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Publication numberUS6567587 B2
Publication typeGrant
Application numberUS 09/818,592
Publication dateMay 20, 2003
Filing dateMar 28, 2001
Priority dateMar 29, 2000
Fee statusPaid
Also published asUS20010028762
Publication number09818592, 818592, US 6567587 B2, US 6567587B2, US-B2-6567587, US6567587 B2, US6567587B2
InventorsKazuhisa Kashihara, Kazutaka Nara, Kanji Tanaka
Original AssigneeThe Furukawa Electric Co., Ltd.
Export CitationBiBTeX, EndNote, RefMan
External Links: USPTO, USPTO Assignment, Espacenet
Dispersion compensator and dispersion-compensating module employing the same
US 6567587 B2
Abstract
A dispersion compensator with Bragg gratings which have a dispersion compensating function and are formed on output waveguides of an arrayed waveguide grating, and a dispersion-compensating module employing the dispersion compensator.
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Claims(6)
What is claimed is:
1. A dispersion compensator employing an arrayed waveguide grating comprising:
at least one input waveguide receiving a wavelength division multiplexed signal,
a first slab waveguide optically linked to the at least one input waveguide and configured to diffract the wavelength division multiplexed signal,
an arrayed waveguide optically linked to the first slab waveguide and having a plurality of channel waveguides for propagating the wavelength division multiplexed signal therealong,
a second slab waveguide optically linked to the arrayed waveguide and configured to focus signals having wavelengths different from one another,
a plurality of output waveguides formed on a substrate for receiving a corresponding one of the signals having wavelengths different from one another, and
a plurality of Bragg gratings optically linked to a respective one of the plurality of output waveguides, each having a dispersion compensating function.
2. The dispersion compensator according to claim 1, wherein said substrate is formed of silicon or glass.
3. The dispersion compensator of claim 1 wherein planar waveguides are provided with a predetermined number of Bragg gratings each having a dispersion compensating function and connected to output waveguides of an arrayed waveguide grating.
4. The dispersion compensator according to claim 3, wherein said planar waveguides are a plurality of waveguides formed on a substrate.
5. The dispersion compensator according to claim 4, wherein said substrate is formed of silicon or glass.
6. A dispersion-compensating system comprising:
a circulator having an input port, an output port, and a connecting port,
the dispersion compensator, according to claim 1 or 3, connected to the connecting port of said circulator, and
an optical demultiplexer comprising the arrayed waveguide grating connected to the output port of said circulator.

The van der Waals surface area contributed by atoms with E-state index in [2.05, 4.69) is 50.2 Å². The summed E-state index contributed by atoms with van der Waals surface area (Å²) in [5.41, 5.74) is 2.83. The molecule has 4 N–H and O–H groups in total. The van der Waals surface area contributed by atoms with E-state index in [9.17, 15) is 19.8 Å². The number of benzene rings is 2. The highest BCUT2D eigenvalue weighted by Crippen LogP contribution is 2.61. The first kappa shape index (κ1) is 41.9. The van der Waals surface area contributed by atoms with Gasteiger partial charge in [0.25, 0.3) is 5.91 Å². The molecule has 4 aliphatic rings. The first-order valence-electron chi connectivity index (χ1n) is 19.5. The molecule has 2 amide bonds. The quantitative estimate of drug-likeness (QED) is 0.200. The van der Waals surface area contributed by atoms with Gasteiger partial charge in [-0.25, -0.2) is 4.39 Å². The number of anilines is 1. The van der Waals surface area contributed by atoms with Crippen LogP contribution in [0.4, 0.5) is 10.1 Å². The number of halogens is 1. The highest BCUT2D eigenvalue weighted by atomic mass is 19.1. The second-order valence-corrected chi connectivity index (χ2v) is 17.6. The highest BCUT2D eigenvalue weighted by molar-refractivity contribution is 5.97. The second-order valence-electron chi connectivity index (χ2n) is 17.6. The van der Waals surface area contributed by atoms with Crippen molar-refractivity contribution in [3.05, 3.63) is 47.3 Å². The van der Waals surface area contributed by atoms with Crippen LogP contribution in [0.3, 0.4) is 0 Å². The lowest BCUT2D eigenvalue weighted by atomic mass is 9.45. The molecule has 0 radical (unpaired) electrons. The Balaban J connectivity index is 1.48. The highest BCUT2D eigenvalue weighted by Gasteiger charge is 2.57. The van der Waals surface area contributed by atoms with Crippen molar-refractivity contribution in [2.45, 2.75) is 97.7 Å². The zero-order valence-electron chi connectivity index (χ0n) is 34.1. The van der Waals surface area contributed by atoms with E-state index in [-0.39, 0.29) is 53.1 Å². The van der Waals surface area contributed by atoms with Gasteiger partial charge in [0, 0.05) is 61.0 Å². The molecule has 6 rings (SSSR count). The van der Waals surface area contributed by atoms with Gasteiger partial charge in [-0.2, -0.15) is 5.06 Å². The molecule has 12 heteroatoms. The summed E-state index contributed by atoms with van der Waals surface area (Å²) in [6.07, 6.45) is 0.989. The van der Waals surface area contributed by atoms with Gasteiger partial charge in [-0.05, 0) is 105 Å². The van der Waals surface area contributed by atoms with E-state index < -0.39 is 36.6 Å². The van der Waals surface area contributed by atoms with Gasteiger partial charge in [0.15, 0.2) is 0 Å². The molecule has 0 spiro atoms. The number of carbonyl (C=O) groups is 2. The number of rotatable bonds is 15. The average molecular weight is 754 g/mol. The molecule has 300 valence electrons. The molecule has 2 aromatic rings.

Description
BACKGROUND OF THE INVENTION

1. Field of the Invention

The present invention relates to a dispersion compensator and a dispersion-compensating module employing the dispersion compensator.

2. Description of Related Art

For high-speed and large-capacity optical communications, a dispersion compensation technique is inevitably required to reduce degradation in transmission caused by dispersion accumulated over the optical fiber transmission line. Typically, such a dispersion compensation technique employs dispersion compensating fibers.

Incidentally, it is necessary to compensate for different amounts of dispersion according to wavelength in wavelength division multiplexing communications in which a plurality of different wavelengths of light are multiplexed. This presented such a problem that dispersion compensation in the optical communication system required a dispersion-compensating fiber of length several to tens of kilometers for each wavelength, thereby increasing the size of the system.

In this case, it is conceivable to provide, on an optical transmission path for each wavelength, a dispersion-compensating module comprising a circulator and a fiber Bragg grating (FBG), yet narrow in bandwidth, for compensating for dispersion. However, this method has a drawback that an increase in number of wavelengths will correspondingly increase the number of dispersion-compensating modules, leading to an increase in cost for dispersion compensation since the circulator is expensive. In addition, there was another problem that it was necessary to connect an optical transmission path to each of said circulators for each wavelength in the dispersion-compensating module, which makes the connection complicated.

SUMMARY OF THE INVENTION

An object of the present invention is to provide a dispersion compensator which can be used for dispersion compensation in a wavelength division multiplexing communication system and which can make the optical communication system less in size than does the conventional dispersion compensation fiber. Another object of the present invention is to provide a dispersion-compensating module which facilitates the connection to the component parts.

To achieve the aforementioned objects, the dispersion compensator according to the present invention employs an arrayed waveguide grating comprising at least one input waveguide, a first slab waveguide, an arrayed waveguide having a plurality of channel waveguides, a second slab waveguide, and a plurality of output waveguides are formed on a substrate. The dispersion compensator is configured such that Bragg gratings, each having a dispersion compensating function, are formed on the plurality of output waveguides of the arrayed waveguide grating.

Furthermore, to achieve the aforementioned objects, the dispersion compensator according to the present invention is configured such that planar waveguides provided with a predetermined number of Bragg gratings having a dispersion compensating function are connected to output waveguides of an arrayed waveguide grating.